• Detecting render-blocking resources
  • Obtaining the Time to First Byte (TTFB) value
  • Testing total loading time, page size and number of requests
  • Testing performance from various geographic locations
  • Testing rendering speed in different browsers
  • Analyzing HTTP Headers, etc.


Well Known Online Tools for Website Speed Testing

There are four well known tools for testing website speeds, including GTmetrix, WebPage Test, Pingdom and Google Chrome DevTools, explained in an article called “Investigating the TTFB Concept”. Other online website speed test tools are introduced in this section.


1. Google PageSpeed Insights

Google PageSpeed Insights is an online test tool that measures website speeds and ranks it from 0 to 100. Scores higher than 85 in normal mode represent good performance for the website tested. Testing website speeds on both desktop and mobile platforms and providing recommendations after the test for improving performance are this tool's advantages. This tool helps improve website performance according to Time to above-the-fold load and time to fully load the page.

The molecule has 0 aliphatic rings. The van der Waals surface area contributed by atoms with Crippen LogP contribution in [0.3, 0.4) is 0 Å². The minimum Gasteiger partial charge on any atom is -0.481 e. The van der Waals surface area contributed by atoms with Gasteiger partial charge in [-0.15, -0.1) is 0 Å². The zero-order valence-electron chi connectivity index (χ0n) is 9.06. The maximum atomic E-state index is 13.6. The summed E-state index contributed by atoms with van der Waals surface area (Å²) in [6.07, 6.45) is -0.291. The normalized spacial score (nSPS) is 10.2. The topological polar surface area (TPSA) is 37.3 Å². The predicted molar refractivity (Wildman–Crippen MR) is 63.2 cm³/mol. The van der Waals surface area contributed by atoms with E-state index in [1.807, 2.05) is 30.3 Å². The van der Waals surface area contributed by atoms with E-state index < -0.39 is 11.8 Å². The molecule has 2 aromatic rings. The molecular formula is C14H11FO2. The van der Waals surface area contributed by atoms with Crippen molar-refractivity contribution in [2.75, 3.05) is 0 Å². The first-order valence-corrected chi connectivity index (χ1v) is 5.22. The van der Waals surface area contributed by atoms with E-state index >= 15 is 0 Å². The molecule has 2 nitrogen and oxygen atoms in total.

There is another category in the mobile device test result section called User Experience, which shows the size of the window the page is shown in (viewport configuration) and the size of fonts and elements that the user interacts with (buttons, links, etc.)

2. Think with Google

This tool tests website load speeds on mobile platforms and produces a user friendly report that can be sent to website users.